Subsistence Farming: Definition & Examples

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  • 0:01 Introduction to…
  • 0:39 The Origins of Sedentary Life
  • 1:40 Subsistence Farming…
  • 3:55 Subsistence Farming Today
  • 4:29 Lesson Summary
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Lesson Transcript
Instructor: Matthew Helmer

Matt is an upcoming Ph.D. graduate and archaeologist. He has taught Anthropology, Geography, and Art History at the university level.

Subsistence farming--the practice of growing food for personal or communal consumption--has been a primary source of human livelihood for at least 12,000 years. This lesson reviews the origins and definitions of subsistence farming, with cross-cultural examples.

Introduction to Subsistence Farming

Have you ever wondered where many of the foods we eat today come from? People in developed countries today have access to an extraordinary variety of crops. These crops have been modified over thousands of years, which originated in different locations around the world as subsistence crops. Subsistence farming, the first style of farming developed in history, is the practice of small-scale agriculture for direct consumption by individuals, families, and small communities. Subsistence farming is still practiced in rural areas of the developing world, but most food today comes from cash crops grown for industry and profit.

Subsistence Farming and the Origins of Sedentary Life

Subsistence farming dates back at least 12,000 years, when humans began domesticating plants for growth. Following the Ice Age, favorable climatic conditions most likely helped to fuel early plant domestication. Before that time, all humans were hunter-gatherers, or foragers, for approximately 95% of our existence. Hunter-gatherers had to rely on a nomadic existence, or moving from place to place in search of food. The ability to produce a surplus of food in one location through subsistence farming, therefore, is considered the defining transition of humans leading to civilizations, or complex societies.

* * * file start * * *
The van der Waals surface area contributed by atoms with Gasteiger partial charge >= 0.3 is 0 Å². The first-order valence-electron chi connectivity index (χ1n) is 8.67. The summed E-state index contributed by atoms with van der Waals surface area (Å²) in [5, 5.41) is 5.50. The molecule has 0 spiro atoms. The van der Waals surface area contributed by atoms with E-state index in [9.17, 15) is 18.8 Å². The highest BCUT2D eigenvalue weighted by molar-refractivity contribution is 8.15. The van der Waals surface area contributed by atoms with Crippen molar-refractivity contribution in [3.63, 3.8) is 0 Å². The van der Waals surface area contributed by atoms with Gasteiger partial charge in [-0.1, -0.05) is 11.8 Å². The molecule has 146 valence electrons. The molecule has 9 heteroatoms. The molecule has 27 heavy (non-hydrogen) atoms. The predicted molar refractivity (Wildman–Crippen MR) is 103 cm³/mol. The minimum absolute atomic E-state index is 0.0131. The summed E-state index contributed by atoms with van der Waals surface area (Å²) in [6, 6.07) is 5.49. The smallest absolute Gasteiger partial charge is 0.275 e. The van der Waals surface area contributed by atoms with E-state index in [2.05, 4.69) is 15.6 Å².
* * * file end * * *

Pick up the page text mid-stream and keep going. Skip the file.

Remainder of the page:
Famed anthropologist V. Gordon Childe coined this transition the Neolithic Revolution. Childe argued the Neolithic Revolution of subsistence farming allowed people to settle in villages, starting the process of labor specialization, social hierarchies, and everything we associate with life in the developed world.

Subsistence Farming Cultures Around the World

While many subsistence-farming villages grew into expansive civilizations built on commercial agriculture, most of the world remained in small kin-based villages who built their livelihood from subsistence farming.

Grains domesticated in the Fertile Crescent of Mesopotamia in modern-day Iraq, provided the basis of subsistence farming in the western world. In the Americas, subsistence farmers domesticated an extraordinary array of plants, including corn, beans, squash, and potatoes. In seasonal climates, like Western Europe, crop rotations were used to grow different plants according to optimal seasons, as well as to vary the stress put on the soil by farming. Nevertheless, soil eventually becomes fallow and subsistence farmers have to constantly expand into new areas, known as shifting agriculture.

It is believed large-scale clearing of land by early subsistence farmers contributed to deforestation in places like Europe, and climate records show impacts possibly made by early farmers. In other cases of subsistence farming, permanent fields were built, which relied on irrigation agriculture, or diversion of water to sustain intensive crop production. Rice paddies in Southeast Asia, for instance, can yield year-round crops via irrigation.

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